The third element is colour/fabric. Modern quilts often use solid colour palettes rather than the floral prints found in traditional quilts. Solids in a limited palette will produce clean sharp lines, creating contrast and definition as in Devi Chapman’s ‘Modern Circles’. If printed fabrics are used, they need to be fresh, jazzy and slightly retro; large scale prints and those that feature writing or text are popular choices—have a look at Sarah Hibbert’s ‘Happenstance for some modern prints. Devi’s simple parallel quilting lines are another trait of a modern quilt.

Asymmetry is the fourth element used by modern quilters. Traditional quilts are commonly laid out in a grid of straight columns and rows. While modern quilts can still follow this structure, they sometimes incorporate alternate grid work or uneven rows and columns. Jennifer Anderson’s ‘Modern Mysteryshows how powerful a design element asymmetry can be. The white negative space around the rectangles sets off the design and her excellent use of a limited solid colour palette (as well as grey) make this a prime example of a modern quilt.

Using the fifth element, scale, will modernize a traditional block or quilt layout. By increasing or decreasing the size of a traditional quilt block, a modern quilter can achieve a dramatic look with pieces that range from miniscule to larger than life. Abigail Sheridan de Graaff’s quilt ‘Mini to Maxi – Churn Dash’ is a good example. Her minimalist solid-colour palette is sparked by the green stripes; the negative space surrounding the block gives the patchwork prominence and importance, but it’s the different scale of the Churn Dash blocks that give this quilt its primary focus.

Improvisation, is probably one of the first techniques modern quilters explored. Throw out traditional construction rules such as matching seams, straight lines or grids; combine scraps of fabric to create organic movement. Heather Hasthorpe’s ‘Improv Marbles’ is a good example of improvisational piecing with a limited solid colour palette and the use of asymmetry.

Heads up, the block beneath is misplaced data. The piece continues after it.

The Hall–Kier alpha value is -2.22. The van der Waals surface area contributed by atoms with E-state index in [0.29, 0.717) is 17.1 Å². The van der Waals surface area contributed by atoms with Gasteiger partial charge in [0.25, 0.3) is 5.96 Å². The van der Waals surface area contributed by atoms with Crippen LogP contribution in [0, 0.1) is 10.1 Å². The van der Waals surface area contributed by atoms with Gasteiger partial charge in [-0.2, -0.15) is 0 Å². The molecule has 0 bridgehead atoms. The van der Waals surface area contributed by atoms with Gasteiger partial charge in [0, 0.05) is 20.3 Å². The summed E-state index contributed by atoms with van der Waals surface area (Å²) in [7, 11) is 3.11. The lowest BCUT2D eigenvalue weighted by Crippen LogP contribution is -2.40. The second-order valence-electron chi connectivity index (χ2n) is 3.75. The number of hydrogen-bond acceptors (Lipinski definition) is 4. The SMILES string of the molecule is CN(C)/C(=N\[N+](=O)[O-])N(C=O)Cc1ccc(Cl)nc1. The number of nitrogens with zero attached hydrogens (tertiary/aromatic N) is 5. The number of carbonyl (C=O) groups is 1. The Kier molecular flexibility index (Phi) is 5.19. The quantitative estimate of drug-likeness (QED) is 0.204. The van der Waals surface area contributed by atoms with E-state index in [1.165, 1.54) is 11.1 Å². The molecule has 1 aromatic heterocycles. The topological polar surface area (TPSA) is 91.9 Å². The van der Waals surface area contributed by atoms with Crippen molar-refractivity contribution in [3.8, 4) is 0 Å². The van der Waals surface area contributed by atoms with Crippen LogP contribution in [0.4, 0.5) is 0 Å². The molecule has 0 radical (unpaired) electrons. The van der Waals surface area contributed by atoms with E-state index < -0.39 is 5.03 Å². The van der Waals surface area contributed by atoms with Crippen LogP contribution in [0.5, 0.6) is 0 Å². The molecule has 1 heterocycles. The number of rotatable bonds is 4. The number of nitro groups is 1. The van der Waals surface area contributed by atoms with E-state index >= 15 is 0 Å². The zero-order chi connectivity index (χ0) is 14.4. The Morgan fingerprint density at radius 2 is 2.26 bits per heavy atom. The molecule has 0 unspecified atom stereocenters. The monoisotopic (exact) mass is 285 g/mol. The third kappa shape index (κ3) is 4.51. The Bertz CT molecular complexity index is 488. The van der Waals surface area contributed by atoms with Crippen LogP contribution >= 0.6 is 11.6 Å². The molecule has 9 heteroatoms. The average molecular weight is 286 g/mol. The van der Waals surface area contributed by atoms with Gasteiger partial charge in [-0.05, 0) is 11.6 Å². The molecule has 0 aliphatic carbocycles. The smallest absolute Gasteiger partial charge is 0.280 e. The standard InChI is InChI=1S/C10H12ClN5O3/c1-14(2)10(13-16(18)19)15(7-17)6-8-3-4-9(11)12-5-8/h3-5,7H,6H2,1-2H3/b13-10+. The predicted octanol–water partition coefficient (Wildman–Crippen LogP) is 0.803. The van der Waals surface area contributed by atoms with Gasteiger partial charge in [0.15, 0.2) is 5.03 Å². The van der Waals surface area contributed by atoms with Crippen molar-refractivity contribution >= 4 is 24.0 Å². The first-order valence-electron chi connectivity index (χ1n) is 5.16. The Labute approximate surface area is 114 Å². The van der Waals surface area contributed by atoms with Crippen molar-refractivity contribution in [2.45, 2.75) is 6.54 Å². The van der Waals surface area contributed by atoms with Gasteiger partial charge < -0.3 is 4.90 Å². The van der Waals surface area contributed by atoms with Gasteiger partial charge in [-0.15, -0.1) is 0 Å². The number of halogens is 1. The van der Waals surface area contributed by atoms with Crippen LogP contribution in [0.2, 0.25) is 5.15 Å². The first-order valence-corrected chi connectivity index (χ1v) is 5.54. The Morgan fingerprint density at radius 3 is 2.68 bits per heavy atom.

The seventh feature is modern traditionalism, which means taking a traditional design and changing or updating it, either by altering the scale, using a modern colour palette or asymmetry or surrounding it with negative space. Just piecing a traditional block pattern in modern fabrics isn’t enough—play around with how blocks are put together as we can see here in Sarah Hibbert’s ‘Happenstance’ where she has misplaced and alternated Drunkard’s Path blocks with linen sashing. Abigail’s ‘Churn Dash’ quilt is another good example.

I haven’t discussed quilting, which is an important part of a modern quilt, but which can range from simple parallel lines of hand or machine quilting to intricate free motion work. Suffice it to say that there is great freedom in the type of quilting you can do on a modern quilt. You can emphasize the quilting to make it very important (by using bold threads like perle cotton or Kantha techniques) or have it recede into the background.

I hope this has helped clarify the definition of a Modern quilt. If it has inspired you to make one for Festival of Quilts next year, the organisers say this category is:

“For quilts that are minimalist with clean, modern design and a strong visual impact. They often use asymmetry, improvisational piecing, a reinterpretation of traditional blocks or the lack of a visible block structure. A feeling of space is often achieved by the use of negative space. They are machine or hand quilted in a way that is sympathetic to the design.”

The Festival of Quilts

Good luck and I look forward to seeing what you create!

Linda Seward is a member of the Modern Quilt Group, one of five special interest groups within The Guild, each focusing on different aspects of patchwork and quilting. Why not join us, and find out what the Modern Quilt Group has to offer?

This article is an adapted and updated version of a feature that first appeared in ‘The Quilter’ Spring 2019 (Issue 158), the quarterly magazine that goes out exclusively to members of The Quilters’ Guild.

www.lindaseward.com

Linda Seward on Instagram